CNN: What about fish and meat?

Wen: These can also be part of a healthy diet. Fish contains omega-3 fatty acids, which some studies have associated with reducing the risk of heart disease as well as dementia. Lean meat can also be a good source of protein. Studies have linked highly processed meat with negative health outcomes, so once again look for minimally processed whole foods. Think salmon fillet and roast chicken, not hot dogs and chicken nuggets.

CNN: What should people eat and drink less of?

Wen: Based on the data, I’d urge people to reduce their consumption of sugar-sweetened beverages like sodas and energy drinks. I’d also urge them to cut out ultraprocessed foods, which includes junk food like chips and candies.

This is not easy to do because of the sheer amount of sugar-sweetened beverages and ultra-processed food around us. The health outcomes, though, are clear. According to one study involving more than 11,000 adults, people who had a high consumption of ultra-processed food had a 31% higher risk of mortality compared with those who reported the lowest level of consumption of these foods.

It’s helpful for people to think not just about how to cut out these foods but about what they will replace them with. Those who drink a lot of sodas can, of course, switch to water, but if that doesn’t yet work for them, they could try sparkling or flavored water, or a small amount of juice diluted in water. Those who snack on chips and pretzels can try swapping them out for nuts.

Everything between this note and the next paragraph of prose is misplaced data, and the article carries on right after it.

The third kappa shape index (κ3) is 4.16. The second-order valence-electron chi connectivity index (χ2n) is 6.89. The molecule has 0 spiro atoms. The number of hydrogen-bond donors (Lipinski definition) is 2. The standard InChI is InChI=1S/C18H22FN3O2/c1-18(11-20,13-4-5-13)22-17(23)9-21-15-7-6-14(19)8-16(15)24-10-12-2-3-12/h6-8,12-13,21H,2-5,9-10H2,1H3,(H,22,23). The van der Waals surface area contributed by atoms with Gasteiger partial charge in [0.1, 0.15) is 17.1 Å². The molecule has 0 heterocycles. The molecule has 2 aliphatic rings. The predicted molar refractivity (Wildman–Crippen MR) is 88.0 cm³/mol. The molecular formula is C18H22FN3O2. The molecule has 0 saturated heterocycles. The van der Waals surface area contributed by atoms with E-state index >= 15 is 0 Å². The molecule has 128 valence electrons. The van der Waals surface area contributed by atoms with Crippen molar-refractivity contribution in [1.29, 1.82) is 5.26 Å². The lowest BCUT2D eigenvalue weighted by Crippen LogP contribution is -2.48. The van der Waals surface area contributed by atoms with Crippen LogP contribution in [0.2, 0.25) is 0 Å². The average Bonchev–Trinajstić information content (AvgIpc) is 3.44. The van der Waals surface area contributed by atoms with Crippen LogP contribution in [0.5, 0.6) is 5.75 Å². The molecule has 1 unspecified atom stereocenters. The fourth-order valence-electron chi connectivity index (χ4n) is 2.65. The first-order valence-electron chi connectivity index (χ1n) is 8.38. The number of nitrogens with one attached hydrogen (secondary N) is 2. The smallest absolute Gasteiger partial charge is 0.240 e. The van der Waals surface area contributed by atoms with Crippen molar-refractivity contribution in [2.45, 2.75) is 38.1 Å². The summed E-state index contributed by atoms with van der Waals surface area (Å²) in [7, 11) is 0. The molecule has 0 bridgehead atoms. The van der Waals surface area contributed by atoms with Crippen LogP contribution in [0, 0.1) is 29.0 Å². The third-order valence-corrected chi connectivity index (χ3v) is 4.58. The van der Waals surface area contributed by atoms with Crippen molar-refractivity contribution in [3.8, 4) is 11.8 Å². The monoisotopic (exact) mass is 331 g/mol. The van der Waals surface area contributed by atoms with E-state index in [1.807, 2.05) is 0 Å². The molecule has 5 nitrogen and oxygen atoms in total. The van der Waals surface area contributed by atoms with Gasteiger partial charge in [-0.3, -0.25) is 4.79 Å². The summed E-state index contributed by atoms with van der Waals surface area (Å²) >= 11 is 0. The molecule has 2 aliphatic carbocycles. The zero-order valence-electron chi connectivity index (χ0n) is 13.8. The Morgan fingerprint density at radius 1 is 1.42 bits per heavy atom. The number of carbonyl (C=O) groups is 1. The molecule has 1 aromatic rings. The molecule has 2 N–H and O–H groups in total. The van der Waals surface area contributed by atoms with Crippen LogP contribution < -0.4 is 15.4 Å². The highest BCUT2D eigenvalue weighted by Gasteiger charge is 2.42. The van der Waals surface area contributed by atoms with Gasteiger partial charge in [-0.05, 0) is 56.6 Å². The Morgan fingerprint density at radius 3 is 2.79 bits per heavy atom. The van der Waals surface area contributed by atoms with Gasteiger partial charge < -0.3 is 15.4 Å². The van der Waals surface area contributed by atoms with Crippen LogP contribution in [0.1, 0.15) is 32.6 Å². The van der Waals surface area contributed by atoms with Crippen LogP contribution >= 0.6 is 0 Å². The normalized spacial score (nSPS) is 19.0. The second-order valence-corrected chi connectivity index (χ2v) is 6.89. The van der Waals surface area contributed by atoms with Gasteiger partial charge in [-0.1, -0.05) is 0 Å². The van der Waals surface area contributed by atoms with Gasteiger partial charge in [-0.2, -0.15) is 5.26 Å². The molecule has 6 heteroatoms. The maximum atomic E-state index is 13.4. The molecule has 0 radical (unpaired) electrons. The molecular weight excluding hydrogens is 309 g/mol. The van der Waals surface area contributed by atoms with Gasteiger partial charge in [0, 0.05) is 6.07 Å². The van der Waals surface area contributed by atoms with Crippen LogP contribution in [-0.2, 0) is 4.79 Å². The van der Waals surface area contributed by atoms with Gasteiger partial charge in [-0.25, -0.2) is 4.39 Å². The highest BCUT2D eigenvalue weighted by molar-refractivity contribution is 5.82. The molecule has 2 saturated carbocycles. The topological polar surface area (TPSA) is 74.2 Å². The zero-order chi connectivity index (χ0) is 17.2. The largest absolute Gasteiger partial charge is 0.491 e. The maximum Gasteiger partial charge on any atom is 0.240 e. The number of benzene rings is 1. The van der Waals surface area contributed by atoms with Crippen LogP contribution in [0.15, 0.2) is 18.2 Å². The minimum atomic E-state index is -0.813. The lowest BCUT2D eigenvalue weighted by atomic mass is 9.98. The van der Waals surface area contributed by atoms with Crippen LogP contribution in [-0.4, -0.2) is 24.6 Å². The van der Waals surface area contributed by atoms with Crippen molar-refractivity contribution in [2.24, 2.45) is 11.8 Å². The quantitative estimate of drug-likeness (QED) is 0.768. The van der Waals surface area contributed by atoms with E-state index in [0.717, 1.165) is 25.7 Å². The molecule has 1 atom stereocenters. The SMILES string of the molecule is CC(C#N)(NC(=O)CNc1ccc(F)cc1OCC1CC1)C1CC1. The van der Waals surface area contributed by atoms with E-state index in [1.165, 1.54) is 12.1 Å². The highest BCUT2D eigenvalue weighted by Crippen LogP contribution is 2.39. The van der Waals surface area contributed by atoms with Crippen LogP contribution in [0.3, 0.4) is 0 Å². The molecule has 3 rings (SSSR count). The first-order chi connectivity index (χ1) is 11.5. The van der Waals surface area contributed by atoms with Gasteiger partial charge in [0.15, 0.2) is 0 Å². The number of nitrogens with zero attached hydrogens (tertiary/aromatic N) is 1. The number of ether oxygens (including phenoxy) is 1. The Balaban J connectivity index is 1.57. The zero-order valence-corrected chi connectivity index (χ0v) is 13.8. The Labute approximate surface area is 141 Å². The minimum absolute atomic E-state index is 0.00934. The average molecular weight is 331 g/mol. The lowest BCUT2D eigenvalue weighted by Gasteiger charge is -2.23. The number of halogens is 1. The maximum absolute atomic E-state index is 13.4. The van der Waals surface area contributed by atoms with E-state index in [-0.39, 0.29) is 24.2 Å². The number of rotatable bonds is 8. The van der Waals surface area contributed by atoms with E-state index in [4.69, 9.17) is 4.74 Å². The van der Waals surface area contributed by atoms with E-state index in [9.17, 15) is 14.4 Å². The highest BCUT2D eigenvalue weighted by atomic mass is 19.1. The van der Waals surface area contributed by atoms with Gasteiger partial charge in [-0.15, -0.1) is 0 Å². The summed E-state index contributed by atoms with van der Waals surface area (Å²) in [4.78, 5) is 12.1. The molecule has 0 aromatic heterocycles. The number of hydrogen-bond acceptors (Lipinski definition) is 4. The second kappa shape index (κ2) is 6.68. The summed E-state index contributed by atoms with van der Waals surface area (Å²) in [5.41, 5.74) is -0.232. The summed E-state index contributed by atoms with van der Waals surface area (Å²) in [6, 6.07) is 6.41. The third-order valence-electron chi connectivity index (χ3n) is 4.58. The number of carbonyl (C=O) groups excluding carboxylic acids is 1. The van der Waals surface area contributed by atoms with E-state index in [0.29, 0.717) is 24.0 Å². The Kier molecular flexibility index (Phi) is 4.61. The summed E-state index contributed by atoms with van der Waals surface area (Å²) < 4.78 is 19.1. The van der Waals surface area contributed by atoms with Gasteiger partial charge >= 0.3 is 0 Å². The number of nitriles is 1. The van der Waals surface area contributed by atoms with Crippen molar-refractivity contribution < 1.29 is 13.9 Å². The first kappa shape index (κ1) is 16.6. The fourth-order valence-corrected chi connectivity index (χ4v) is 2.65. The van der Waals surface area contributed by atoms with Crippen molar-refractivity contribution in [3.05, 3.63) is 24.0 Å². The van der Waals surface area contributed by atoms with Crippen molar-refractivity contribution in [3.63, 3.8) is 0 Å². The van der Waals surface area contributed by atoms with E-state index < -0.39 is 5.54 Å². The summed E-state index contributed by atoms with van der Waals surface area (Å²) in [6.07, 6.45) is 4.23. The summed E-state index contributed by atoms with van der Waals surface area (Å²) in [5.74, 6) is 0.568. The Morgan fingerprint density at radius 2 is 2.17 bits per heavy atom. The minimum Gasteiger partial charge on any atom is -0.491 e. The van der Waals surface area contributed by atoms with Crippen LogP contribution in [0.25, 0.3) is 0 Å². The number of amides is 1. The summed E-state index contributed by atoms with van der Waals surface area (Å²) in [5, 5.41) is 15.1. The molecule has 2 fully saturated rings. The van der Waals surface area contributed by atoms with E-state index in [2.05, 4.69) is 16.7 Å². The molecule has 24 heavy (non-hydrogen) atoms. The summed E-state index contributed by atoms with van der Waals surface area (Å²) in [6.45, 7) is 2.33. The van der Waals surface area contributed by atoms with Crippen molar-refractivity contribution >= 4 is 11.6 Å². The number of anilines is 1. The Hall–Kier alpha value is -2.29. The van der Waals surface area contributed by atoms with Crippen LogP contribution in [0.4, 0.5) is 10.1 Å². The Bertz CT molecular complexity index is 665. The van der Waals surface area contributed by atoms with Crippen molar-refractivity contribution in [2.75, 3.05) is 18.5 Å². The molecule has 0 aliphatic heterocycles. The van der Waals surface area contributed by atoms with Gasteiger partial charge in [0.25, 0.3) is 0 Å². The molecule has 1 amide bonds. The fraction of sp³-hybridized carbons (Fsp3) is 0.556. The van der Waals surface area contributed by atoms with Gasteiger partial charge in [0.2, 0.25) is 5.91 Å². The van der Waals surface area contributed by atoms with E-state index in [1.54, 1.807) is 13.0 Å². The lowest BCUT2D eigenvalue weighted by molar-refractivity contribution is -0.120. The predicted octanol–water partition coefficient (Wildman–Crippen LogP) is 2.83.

I’d urge everyone to be intentional. Look at the labels on the food you are buying. If there is a long list of ingredients on the package including many chemical names, this is probably high-processed food. Consider replacing this with minimally processed whole foods.

CNN: We’ve talked about foods to eat and to avoid. Does the number of meals matter? Is it better to snack or not?

Wen: This part is more contentious because there is conflicting evidence. On the one hand, there are studies that demonstrate the health benefits of having breakfast and small meals throughout the day. On the other hand, some diets that involve limiting the number of meals has also shown positive impacts. It would not be good to eat healthy meals but then have unhealthy snacks.